Halo 5: Guardians is possibly one of the trickiest games to review that I’ve ever encountered. It’s the 6th installment in one of gaming’s biggest franchises and certainly Microsoft’s biggest. How do you review it? Do you compare it to just it’s brethren or to a modern day FPS? Also, given the two different sides of Halo (single and multiplayer) this complicates things further. If the game completely blew me away then these questions would be redundant. But, it didn’t.
Halo 5 goes back to the roots of Halo 2 and presents two different strands of one story. In it, Fireteam Osiris (former ONI assassin Jameson Locke and his band team) are tasked with rescuing Dr. Halsey, while Master Chief and his surviving Spartan-IIs are investigating a research vessel. Then, Master Chief defies orders and starts chasing something across the universe and Fireteam Osiris is tasked with bringing Master Chief back in.
If the story on paper sounds weak then you’re right. For most of the game it’s unclear where things are going but as they start to unravel, the game gets a great sense of momentum and starts to make some big series-defining moments but honestly, you’ll be ⅔ of your way through the game before you get to that point.
It’s difficult to not spoil what happens but you won’t be playing as Master Chief for most of the game, in fact, you’ll play as him for only a handful of missions. Halo 5: Guardians decides to build on Fireteam Osiris and with Nathan Fillion providing his excellent hair, talents, and some great dialogue between the team. It’s nice to have a team with you while you play as if you die (which you will, a lot), you can get them to revive you on the field. Except, if they’re dead and you go down, you’ll be restarting at the checkpoint. It’s not frustrating until your teammates die, you pass a checkpoint and then you find that you’re left with zero support if you go down. You’re forced to go back to the last checkpoint. It’s a nice addition in theory and it’ll probably be better when you’re playing with other humans (which you can do).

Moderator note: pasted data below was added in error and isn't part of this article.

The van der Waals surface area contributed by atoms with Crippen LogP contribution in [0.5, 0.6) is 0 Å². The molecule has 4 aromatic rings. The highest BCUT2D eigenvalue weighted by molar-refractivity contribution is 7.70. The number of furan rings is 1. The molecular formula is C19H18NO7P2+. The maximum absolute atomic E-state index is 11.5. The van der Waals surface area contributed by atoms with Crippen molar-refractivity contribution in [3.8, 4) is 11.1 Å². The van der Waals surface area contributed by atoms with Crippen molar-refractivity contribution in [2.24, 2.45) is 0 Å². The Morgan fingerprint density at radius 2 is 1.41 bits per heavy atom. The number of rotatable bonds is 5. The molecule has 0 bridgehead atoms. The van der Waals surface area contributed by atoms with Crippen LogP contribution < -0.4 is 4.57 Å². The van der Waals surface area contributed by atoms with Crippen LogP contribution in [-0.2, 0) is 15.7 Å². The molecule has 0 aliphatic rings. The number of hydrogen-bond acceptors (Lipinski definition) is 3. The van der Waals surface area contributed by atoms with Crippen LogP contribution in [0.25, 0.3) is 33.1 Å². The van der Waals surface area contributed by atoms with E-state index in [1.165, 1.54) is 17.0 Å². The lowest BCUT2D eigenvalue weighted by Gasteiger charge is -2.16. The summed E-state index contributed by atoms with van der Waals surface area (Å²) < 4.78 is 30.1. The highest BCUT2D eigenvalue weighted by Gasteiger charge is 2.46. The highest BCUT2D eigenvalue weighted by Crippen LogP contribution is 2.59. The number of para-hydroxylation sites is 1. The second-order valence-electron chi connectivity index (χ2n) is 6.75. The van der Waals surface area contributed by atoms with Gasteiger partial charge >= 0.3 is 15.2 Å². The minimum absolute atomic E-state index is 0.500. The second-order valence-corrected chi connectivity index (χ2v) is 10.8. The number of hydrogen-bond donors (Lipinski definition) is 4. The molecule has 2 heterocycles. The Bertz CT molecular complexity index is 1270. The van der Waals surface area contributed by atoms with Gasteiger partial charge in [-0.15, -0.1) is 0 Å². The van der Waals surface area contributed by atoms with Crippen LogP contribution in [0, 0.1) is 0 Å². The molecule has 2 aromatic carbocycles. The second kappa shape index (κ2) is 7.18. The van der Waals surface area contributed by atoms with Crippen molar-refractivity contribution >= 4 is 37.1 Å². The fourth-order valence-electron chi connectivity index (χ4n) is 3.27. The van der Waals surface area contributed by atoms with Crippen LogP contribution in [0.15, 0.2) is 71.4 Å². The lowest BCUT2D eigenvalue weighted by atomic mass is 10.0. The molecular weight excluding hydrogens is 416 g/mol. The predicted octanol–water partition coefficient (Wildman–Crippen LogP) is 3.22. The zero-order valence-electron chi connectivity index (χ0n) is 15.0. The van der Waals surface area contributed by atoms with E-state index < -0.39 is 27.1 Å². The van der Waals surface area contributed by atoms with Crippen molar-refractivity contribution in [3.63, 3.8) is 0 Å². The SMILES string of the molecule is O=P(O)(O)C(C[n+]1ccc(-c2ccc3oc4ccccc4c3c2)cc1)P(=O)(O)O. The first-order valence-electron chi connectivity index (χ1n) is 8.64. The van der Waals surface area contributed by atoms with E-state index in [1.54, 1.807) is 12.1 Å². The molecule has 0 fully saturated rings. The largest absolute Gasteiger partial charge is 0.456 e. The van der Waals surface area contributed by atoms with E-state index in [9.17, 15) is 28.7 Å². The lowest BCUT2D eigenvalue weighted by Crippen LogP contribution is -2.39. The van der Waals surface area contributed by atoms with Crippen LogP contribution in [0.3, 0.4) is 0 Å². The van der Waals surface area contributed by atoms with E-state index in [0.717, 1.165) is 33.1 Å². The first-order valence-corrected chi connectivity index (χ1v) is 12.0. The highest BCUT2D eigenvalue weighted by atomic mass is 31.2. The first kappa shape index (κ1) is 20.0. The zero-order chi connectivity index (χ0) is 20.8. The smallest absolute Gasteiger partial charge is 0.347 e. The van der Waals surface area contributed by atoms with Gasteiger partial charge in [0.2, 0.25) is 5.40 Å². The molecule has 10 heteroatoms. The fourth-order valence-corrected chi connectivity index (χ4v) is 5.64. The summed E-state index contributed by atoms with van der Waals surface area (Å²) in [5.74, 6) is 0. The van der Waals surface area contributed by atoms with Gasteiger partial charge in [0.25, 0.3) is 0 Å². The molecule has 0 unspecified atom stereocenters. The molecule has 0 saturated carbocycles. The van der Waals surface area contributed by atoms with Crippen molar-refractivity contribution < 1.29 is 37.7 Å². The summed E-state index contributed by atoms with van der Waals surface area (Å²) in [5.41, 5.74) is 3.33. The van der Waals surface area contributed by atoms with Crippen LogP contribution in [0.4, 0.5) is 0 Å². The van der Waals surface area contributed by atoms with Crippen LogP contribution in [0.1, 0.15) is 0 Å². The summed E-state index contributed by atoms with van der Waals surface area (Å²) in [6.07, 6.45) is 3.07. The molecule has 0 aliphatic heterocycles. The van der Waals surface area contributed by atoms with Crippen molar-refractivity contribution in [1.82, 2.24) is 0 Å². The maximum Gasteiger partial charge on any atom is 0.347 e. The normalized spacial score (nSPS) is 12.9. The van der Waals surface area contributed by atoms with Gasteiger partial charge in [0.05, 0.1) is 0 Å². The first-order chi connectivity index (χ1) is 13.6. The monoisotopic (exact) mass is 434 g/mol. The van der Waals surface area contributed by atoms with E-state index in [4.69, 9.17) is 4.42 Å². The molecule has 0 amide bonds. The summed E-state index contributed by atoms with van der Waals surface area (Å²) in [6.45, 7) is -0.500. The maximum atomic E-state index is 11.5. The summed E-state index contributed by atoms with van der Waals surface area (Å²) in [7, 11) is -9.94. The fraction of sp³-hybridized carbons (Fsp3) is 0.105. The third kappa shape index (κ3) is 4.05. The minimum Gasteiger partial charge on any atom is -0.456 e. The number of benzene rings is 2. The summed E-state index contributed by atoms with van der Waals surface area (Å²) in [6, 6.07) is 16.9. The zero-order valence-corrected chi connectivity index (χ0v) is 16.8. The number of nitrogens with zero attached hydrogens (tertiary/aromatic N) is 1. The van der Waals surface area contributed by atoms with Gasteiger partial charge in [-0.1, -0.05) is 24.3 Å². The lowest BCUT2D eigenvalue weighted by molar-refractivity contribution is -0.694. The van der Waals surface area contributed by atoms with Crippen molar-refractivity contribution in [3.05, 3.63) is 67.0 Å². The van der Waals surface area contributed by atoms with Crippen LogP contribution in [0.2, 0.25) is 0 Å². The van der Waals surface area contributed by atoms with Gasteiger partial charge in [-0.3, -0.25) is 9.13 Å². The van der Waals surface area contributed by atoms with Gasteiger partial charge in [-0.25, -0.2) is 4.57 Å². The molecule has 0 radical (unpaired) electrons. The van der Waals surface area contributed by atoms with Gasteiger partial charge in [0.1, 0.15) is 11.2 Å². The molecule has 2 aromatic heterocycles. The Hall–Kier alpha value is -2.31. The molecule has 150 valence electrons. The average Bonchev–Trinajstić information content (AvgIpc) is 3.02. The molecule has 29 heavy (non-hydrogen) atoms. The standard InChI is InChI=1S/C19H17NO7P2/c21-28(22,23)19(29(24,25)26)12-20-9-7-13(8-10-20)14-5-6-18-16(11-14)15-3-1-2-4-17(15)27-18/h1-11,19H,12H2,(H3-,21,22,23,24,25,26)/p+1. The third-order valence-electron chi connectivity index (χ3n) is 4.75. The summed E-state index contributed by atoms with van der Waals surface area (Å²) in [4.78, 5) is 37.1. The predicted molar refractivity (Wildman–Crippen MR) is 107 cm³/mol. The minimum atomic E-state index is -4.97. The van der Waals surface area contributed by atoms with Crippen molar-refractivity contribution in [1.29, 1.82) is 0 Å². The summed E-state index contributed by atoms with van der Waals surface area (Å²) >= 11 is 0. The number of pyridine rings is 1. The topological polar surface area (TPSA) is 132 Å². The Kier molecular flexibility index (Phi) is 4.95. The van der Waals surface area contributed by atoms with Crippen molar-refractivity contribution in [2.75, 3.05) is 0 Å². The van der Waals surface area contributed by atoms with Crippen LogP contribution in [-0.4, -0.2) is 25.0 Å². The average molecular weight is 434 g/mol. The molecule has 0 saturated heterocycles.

“Nathan Fillion providing his excellent hair, chin, talents, and some great dialogue”
Speaking of playing with team members, this has had a great impact on the game itself. Maps are bigger, you can strategise and take a route and have your teammates flank the other. If you’re playing on your own, you can designate a target or point for your team to move to which makes things much easier. It also means there’s now a proper variety of weapons meaning that if you want to snipe your way through the game, you’ll be able to most of the time.
Halo 5 also marks a real attempt to bring the shooter into 2015. There are open world-esque points to the game where you can talk to multiple people but that’s about it. The real improvements come from gameplay. You can jump over objects easily, hover, smash down from the air, burst forward, sprint is unlimited… it takes a lot of real world barriers away which frankly get in the way of having fun which is what matters. Most decisively, you’ll be able to aim down the sights using the left trigger. Now, this isn’t done in the same way as Call of Duty does it. If you’re hit, you zoom out. You don’t get any accuracy gains by using it, it’s more of remapping clicking the right stick in. It’s a great way of getting new players in as aiming down the sights is pretty standard fare in modern FPS.